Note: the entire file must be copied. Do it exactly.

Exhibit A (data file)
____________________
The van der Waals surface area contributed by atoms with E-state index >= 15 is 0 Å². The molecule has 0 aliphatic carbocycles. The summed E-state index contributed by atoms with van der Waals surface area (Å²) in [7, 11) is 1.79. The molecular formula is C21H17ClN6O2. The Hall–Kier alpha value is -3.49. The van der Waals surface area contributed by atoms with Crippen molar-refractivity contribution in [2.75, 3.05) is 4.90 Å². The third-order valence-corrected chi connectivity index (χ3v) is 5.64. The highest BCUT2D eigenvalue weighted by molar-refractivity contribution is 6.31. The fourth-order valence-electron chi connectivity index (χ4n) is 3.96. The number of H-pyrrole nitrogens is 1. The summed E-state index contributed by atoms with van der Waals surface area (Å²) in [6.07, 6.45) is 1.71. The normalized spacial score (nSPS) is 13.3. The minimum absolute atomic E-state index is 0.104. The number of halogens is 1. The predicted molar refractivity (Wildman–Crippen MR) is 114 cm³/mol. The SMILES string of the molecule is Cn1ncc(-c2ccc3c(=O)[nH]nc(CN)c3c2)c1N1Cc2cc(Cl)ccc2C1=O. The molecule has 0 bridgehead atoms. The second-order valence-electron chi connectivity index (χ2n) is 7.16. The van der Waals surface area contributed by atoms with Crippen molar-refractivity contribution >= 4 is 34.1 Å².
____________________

The van der Waals surface area contributed by atoms with E-state index >= 15 is 0 Å². The molecule has 0 aliphatic carbocycles. The summed E-state index contributed by atoms with van der Waals surface area (Å²) in [7, 11) is 1.79. The molecular formula is C21H17ClN6O2. The Hall–Kier alpha value is -3.49. The van der Waals surface area contributed by atoms with Crippen molar-refractivity contribution in [2.75, 3.05) is 4.90 Å². The third-order valence-corrected chi connectivity index (χ3v) is 5.64. The highest BCUT2D eigenvalue weighted by molar-refractivity contribution is 6.31. The fourth-order valence-electron chi connectivity index (χ4n) is 3.96. The number of H-pyrrole nitrogens is 1. The summed E-state index contributed by atoms with van der Waals surface area (Å²) in [6.07, 6.45) is 1.71. The normalized spacial score (nSPS) is 13.3. The minimum absolute atomic E-state index is 0.104. The number of halogens is 1. The predicted molar refractivity (Wildman–Crippen MR) is 114 cm³/mol. The SMILES string of the molecule is Cn1ncc(-c2ccc3c(=O)[nH]nc(CN)c3c2)c1N1Cc2cc(Cl)ccc2C1=O. The molecule has 0 bridgehead atoms. The second-order valence-electron chi connectivity index (χ2n) is 7.16. The van der Waals surface area contributed by atoms with Crippen molar-refractivity contribution >= 4 is 34.1 Å².